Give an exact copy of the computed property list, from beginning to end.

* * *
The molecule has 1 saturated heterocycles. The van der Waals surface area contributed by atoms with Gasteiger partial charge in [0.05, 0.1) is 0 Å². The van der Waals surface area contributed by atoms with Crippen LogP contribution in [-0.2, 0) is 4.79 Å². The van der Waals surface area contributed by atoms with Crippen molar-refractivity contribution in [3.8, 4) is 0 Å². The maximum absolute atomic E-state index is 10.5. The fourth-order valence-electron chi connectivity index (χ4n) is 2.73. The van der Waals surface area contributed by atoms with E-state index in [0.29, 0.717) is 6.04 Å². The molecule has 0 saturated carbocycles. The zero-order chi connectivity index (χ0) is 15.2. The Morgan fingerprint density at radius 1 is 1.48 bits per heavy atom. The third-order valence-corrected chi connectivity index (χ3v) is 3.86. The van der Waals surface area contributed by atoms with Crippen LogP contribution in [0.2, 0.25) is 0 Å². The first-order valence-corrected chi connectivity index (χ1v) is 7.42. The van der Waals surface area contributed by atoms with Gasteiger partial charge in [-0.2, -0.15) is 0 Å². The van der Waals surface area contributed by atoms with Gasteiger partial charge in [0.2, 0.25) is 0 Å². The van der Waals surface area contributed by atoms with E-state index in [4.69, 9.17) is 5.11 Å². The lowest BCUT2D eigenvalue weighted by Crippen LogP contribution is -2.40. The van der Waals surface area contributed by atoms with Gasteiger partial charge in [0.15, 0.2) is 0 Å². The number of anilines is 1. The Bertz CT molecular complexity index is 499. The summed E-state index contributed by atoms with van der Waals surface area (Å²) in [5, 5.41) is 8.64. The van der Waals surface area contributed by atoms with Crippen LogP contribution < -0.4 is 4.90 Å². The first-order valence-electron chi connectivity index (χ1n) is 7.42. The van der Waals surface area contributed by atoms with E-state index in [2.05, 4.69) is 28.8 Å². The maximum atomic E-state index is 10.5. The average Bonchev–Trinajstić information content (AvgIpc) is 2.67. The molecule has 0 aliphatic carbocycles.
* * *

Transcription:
The molecule has 1 saturated heterocycles. The van der Waals surface area contributed by atoms with Gasteiger partial charge in [0.05, 0.1) is 0 Å². The van der Waals surface area contributed by atoms with Crippen LogP contribution in [-0.2, 0) is 4.79 Å². The van der Waals surface area contributed by atoms with Crippen molar-refractivity contribution in [3.8, 4) is 0 Å². The maximum absolute atomic E-state index is 10.5. The fourth-order valence-electron chi connectivity index (χ4n) is 2.73. The van der Waals surface area contributed by atoms with E-state index in [0.29, 0.717) is 6.04 Å². The molecule has 0 saturated carbocycles. The zero-order chi connectivity index (χ0) is 15.2. The Morgan fingerprint density at radius 1 is 1.48 bits per heavy atom. The third-order valence-corrected chi connectivity index (χ3v) is 3.86. The van der Waals surface area contributed by atoms with Crippen LogP contribution in [0.2, 0.25) is 0 Å². The first-order valence-corrected chi connectivity index (χ1v) is 7.42. The van der Waals surface area contributed by atoms with Gasteiger partial charge in [-0.2, -0.15) is 0 Å². The van der Waals surface area contributed by atoms with Gasteiger partial charge in [0.2, 0.25) is 0 Å². The van der Waals surface area contributed by atoms with E-state index in [4.69, 9.17) is 5.11 Å². The lowest BCUT2D eigenvalue weighted by Crippen LogP contribution is -2.40. The van der Waals surface area contributed by atoms with Gasteiger partial charge in [0.15, 0.2) is 0 Å². The number of anilines is 1. The Bertz CT molecular complexity index is 499. The summed E-state index contributed by atoms with van der Waals surface area (Å²) in [5, 5.41) is 8.64. The van der Waals surface area contributed by atoms with Crippen LogP contribution < -0.4 is 4.90 Å². The first-order valence-electron chi connectivity index (χ1n) is 7.42. The van der Waals surface area contributed by atoms with E-state index in [2.05, 4.69) is 28.8 Å². The maximum atomic E-state index is 10.5. The average Bonchev–Trinajstić information content (AvgIpc) is 2.67. The molecule has 0 aliphatic carbocycles.